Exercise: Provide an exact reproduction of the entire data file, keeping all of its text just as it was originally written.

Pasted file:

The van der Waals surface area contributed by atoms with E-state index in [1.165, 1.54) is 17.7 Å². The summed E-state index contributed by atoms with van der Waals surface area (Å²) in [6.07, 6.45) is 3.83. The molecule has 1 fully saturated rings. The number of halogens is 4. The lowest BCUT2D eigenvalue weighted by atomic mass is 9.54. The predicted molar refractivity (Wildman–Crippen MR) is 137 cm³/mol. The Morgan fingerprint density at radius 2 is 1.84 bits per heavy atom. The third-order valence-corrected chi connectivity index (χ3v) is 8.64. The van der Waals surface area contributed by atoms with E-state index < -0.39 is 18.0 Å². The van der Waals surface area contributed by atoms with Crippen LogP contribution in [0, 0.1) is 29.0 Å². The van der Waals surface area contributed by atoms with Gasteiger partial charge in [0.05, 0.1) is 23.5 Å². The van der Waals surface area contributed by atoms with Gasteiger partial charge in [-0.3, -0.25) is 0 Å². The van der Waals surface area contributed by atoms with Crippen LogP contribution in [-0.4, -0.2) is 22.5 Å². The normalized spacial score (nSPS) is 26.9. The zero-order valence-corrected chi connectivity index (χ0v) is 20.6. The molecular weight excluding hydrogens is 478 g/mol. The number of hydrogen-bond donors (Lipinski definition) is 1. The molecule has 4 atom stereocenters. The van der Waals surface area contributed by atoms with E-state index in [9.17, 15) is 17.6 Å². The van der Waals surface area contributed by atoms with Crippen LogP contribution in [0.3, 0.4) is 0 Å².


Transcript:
The van der Waals surface area contributed by atoms with E-state index in [1.165, 1.54) is 17.7 Å². The summed E-state index contributed by atoms with van der Waals surface area (Å²) in [6.07, 6.45) is 3.83. The molecule has 1 fully saturated rings. The number of halogens is 4. The lowest BCUT2D eigenvalue weighted by atomic mass is 9.54. The predicted molar refractivity (Wildman–Crippen MR) is 137 cm³/mol. The Morgan fingerprint density at radius 2 is 1.84 bits per heavy atom. The third-order valence-corrected chi connectivity index (χ3v) is 8.64. The van der Waals surface area contributed by atoms with E-state index < -0.39 is 18.0 Å². The van der Waals surface area contributed by atoms with Crippen LogP contribution in [0, 0.1) is 29.0 Å². The van der Waals surface area contributed by atoms with Gasteiger partial charge in [0.05, 0.1) is 23.5 Å². The van der Waals surface area contributed by atoms with Gasteiger partial charge in [-0.3, -0.25) is 0 Å². The van der Waals surface area contributed by atoms with Crippen LogP contribution in [-0.4, -0.2) is 22.5 Å². The normalized spacial score (nSPS) is 26.9. The zero-order valence-corrected chi connectivity index (χ0v) is 20.6. The molecular weight excluding hydrogens is 478 g/mol. The number of hydrogen-bond donors (Lipinski definition) is 1. The molecule has 4 atom stereocenters. The van der Waals surface area contributed by atoms with E-state index in [9.17, 15) is 17.6 Å². The van der Waals surface area contributed by atoms with Crippen LogP contribution in [0.3, 0.4) is 0 Å².